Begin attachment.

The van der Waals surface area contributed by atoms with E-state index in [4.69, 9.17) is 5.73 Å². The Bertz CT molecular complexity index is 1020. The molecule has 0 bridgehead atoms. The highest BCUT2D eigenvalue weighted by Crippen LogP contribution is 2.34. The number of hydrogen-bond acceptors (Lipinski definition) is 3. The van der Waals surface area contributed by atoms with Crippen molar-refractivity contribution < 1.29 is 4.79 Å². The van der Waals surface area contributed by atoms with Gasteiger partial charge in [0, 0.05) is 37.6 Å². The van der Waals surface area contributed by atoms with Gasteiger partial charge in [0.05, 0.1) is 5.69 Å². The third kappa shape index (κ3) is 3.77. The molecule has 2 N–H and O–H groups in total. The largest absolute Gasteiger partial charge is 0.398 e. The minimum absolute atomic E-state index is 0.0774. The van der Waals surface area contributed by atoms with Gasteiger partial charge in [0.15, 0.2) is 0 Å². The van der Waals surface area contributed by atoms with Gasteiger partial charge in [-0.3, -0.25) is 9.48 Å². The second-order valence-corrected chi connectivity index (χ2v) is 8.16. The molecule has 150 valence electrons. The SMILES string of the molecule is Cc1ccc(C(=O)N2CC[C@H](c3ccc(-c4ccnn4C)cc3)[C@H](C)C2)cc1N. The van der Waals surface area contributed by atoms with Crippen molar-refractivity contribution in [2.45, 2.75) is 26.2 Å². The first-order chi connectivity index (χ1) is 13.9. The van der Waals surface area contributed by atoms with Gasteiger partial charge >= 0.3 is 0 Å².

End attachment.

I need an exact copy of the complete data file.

The van der Waals surface area contributed by atoms with E-state index in [4.69, 9.17) is 5.73 Å². The Bertz CT molecular complexity index is 1020. The molecule has 0 bridgehead atoms. The highest BCUT2D eigenvalue weighted by Crippen LogP contribution is 2.34. The number of hydrogen-bond acceptors (Lipinski definition) is 3. The van der Waals surface area contributed by atoms with Crippen molar-refractivity contribution < 1.29 is 4.79 Å². The van der Waals surface area contributed by atoms with Gasteiger partial charge in [0, 0.05) is 37.6 Å². The van der Waals surface area contributed by atoms with Gasteiger partial charge in [0.05, 0.1) is 5.69 Å². The third kappa shape index (κ3) is 3.77. The molecule has 2 N–H and O–H groups in total. The largest absolute Gasteiger partial charge is 0.398 e. The minimum absolute atomic E-state index is 0.0774. The van der Waals surface area contributed by atoms with Gasteiger partial charge in [0.15, 0.2) is 0 Å². The van der Waals surface area contributed by atoms with Gasteiger partial charge in [-0.3, -0.25) is 9.48 Å². The second-order valence-corrected chi connectivity index (χ2v) is 8.16. The molecule has 150 valence electrons. The SMILES string of the molecule is Cc1ccc(C(=O)N2CC[C@H](c3ccc(-c4ccnn4C)cc3)[C@H](C)C2)cc1N. The van der Waals surface area contributed by atoms with Crippen molar-refractivity contribution in [2.45, 2.75) is 26.2 Å². The first-order chi connectivity index (χ1) is 13.9. The van der Waals surface area contributed by atoms with Gasteiger partial charge >= 0.3 is 0 Å².